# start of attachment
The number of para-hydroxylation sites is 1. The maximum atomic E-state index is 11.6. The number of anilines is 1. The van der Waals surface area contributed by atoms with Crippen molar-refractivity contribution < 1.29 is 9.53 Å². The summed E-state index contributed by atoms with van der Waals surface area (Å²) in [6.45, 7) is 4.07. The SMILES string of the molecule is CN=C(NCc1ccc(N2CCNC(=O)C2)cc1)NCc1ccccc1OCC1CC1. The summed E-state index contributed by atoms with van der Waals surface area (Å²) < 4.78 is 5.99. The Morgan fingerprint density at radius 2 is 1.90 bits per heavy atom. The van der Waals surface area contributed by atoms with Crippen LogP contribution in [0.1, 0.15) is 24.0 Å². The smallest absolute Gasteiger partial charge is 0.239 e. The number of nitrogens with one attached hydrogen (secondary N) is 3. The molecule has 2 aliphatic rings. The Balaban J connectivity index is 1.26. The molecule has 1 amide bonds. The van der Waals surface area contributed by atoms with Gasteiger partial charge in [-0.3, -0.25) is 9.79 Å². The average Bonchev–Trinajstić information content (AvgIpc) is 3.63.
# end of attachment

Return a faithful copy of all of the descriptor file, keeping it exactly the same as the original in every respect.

The number of para-hydroxylation sites is 1. The maximum atomic E-state index is 11.6. The number of anilines is 1. The van der Waals surface area contributed by atoms with Crippen molar-refractivity contribution < 1.29 is 9.53 Å². The summed E-state index contributed by atoms with van der Waals surface area (Å²) in [6.45, 7) is 4.07. The SMILES string of the molecule is CN=C(NCc1ccc(N2CCNC(=O)C2)cc1)NCc1ccccc1OCC1CC1. The summed E-state index contributed by atoms with van der Waals surface area (Å²) < 4.78 is 5.99. The Morgan fingerprint density at radius 2 is 1.90 bits per heavy atom. The van der Waals surface area contributed by atoms with Crippen LogP contribution in [0.1, 0.15) is 24.0 Å². The smallest absolute Gasteiger partial charge is 0.239 e. The number of nitrogens with one attached hydrogen (secondary N) is 3. The molecule has 2 aliphatic rings. The Balaban J connectivity index is 1.26. The molecule has 1 amide bonds. The van der Waals surface area contributed by atoms with Gasteiger partial charge in [-0.3, -0.25) is 9.79 Å². The average Bonchev–Trinajstić information content (AvgIpc) is 3.63.